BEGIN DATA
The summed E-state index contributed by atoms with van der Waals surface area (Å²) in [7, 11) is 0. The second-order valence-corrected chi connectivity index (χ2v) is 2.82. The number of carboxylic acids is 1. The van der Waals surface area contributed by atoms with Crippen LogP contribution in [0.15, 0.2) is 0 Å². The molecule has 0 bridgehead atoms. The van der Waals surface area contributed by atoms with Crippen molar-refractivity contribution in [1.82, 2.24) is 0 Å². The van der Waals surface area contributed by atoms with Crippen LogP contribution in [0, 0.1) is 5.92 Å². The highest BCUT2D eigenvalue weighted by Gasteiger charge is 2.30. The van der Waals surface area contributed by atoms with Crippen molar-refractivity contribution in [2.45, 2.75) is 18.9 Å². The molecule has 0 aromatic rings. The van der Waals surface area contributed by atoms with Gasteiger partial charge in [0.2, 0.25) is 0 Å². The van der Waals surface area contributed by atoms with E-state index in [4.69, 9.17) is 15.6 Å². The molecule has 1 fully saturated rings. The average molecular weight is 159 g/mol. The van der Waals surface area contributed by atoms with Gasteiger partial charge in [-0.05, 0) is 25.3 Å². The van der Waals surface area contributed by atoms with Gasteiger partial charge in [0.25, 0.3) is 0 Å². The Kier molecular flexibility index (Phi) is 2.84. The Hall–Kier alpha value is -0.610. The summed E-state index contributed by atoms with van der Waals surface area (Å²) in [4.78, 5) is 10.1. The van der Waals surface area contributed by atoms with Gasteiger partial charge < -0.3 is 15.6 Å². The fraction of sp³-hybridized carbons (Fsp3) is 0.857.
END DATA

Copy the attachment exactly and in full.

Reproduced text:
The summed E-state index contributed by atoms with van der Waals surface area (Å²) in [7, 11) is 0. The second-order valence-corrected chi connectivity index (χ2v) is 2.82. The number of carboxylic acids is 1. The van der Waals surface area contributed by atoms with Crippen LogP contribution in [0.15, 0.2) is 0 Å². The molecule has 0 bridgehead atoms. The van der Waals surface area contributed by atoms with Crippen molar-refractivity contribution in [1.82, 2.24) is 0 Å². The van der Waals surface area contributed by atoms with Crippen LogP contribution in [0, 0.1) is 5.92 Å². The highest BCUT2D eigenvalue weighted by Gasteiger charge is 2.30. The van der Waals surface area contributed by atoms with Crippen molar-refractivity contribution in [2.45, 2.75) is 18.9 Å². The molecule has 0 aromatic rings. The van der Waals surface area contributed by atoms with Gasteiger partial charge in [0.2, 0.25) is 0 Å². The van der Waals surface area contributed by atoms with E-state index in [4.69, 9.17) is 15.6 Å². The molecule has 1 fully saturated rings. The average molecular weight is 159 g/mol. The van der Waals surface area contributed by atoms with Gasteiger partial charge in [-0.05, 0) is 25.3 Å². The van der Waals surface area contributed by atoms with Gasteiger partial charge in [0.25, 0.3) is 0 Å². The Kier molecular flexibility index (Phi) is 2.84. The Hall–Kier alpha value is -0.610. The summed E-state index contributed by atoms with van der Waals surface area (Å²) in [4.78, 5) is 10.1. The van der Waals surface area contributed by atoms with Gasteiger partial charge < -0.3 is 15.6 Å². The fraction of sp³-hybridized carbons (Fsp3) is 0.857.